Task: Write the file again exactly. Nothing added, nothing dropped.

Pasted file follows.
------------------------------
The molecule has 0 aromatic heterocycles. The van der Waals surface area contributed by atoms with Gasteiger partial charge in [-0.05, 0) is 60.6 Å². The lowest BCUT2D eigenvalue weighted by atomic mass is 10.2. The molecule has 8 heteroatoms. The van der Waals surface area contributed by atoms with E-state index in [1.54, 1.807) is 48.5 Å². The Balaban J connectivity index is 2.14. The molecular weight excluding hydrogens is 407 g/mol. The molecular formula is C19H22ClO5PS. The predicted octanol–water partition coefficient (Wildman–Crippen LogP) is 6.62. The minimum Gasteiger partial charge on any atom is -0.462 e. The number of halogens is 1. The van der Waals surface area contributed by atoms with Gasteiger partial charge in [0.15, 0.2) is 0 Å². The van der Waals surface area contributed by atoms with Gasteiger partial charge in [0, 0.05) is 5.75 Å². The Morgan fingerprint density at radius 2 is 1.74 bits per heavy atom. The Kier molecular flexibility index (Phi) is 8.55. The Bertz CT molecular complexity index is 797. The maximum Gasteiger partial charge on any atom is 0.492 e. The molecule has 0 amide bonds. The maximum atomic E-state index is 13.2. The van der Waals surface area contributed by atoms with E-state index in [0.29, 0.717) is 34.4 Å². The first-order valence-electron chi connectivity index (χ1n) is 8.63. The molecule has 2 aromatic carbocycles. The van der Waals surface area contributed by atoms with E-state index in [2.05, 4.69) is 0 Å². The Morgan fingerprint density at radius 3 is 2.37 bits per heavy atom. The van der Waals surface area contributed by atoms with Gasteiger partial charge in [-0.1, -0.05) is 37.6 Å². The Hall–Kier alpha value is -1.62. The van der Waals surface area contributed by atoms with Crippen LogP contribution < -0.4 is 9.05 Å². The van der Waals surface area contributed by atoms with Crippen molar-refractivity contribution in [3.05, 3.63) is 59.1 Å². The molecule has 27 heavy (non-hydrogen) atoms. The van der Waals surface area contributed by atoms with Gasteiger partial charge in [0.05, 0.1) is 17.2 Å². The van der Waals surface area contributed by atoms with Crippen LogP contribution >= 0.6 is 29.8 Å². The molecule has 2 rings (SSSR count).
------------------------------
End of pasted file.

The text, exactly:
The molecule has 0 aromatic heterocycles. The van der Waals surface area contributed by atoms with Gasteiger partial charge in [-0.05, 0) is 60.6 Å². The lowest BCUT2D eigenvalue weighted by atomic mass is 10.2. The molecule has 8 heteroatoms. The van der Waals surface area contributed by atoms with E-state index in [1.54, 1.807) is 48.5 Å². The Balaban J connectivity index is 2.14. The molecular weight excluding hydrogens is 407 g/mol. The molecular formula is C19H22ClO5PS. The predicted octanol–water partition coefficient (Wildman–Crippen LogP) is 6.62. The minimum Gasteiger partial charge on any atom is -0.462 e. The number of halogens is 1. The van der Waals surface area contributed by atoms with Gasteiger partial charge in [0.15, 0.2) is 0 Å². The van der Waals surface area contributed by atoms with Gasteiger partial charge in [0, 0.05) is 5.75 Å². The Morgan fingerprint density at radius 2 is 1.74 bits per heavy atom. The Kier molecular flexibility index (Phi) is 8.55. The Bertz CT molecular complexity index is 797. The maximum Gasteiger partial charge on any atom is 0.492 e. The molecule has 0 amide bonds. The maximum atomic E-state index is 13.2. The van der Waals surface area contributed by atoms with E-state index in [0.29, 0.717) is 34.4 Å². The first-order valence-electron chi connectivity index (χ1n) is 8.63. The molecule has 2 aromatic carbocycles. The van der Waals surface area contributed by atoms with E-state index in [2.05, 4.69) is 0 Å². The Morgan fingerprint density at radius 3 is 2.37 bits per heavy atom. The van der Waals surface area contributed by atoms with Gasteiger partial charge in [-0.1, -0.05) is 37.6 Å². The Hall–Kier alpha value is -1.62. The van der Waals surface area contributed by atoms with Crippen LogP contribution < -0.4 is 9.05 Å². The van der Waals surface area contributed by atoms with Crippen molar-refractivity contribution in [3.05, 3.63) is 59.1 Å². The molecule has 27 heavy (non-hydrogen) atoms. The van der Waals surface area contributed by atoms with Gasteiger partial charge in [0.05, 0.1) is 17.2 Å². The van der Waals surface area contributed by atoms with Crippen LogP contribution >= 0.6 is 29.8 Å². The molecule has 2 rings (SSSR count).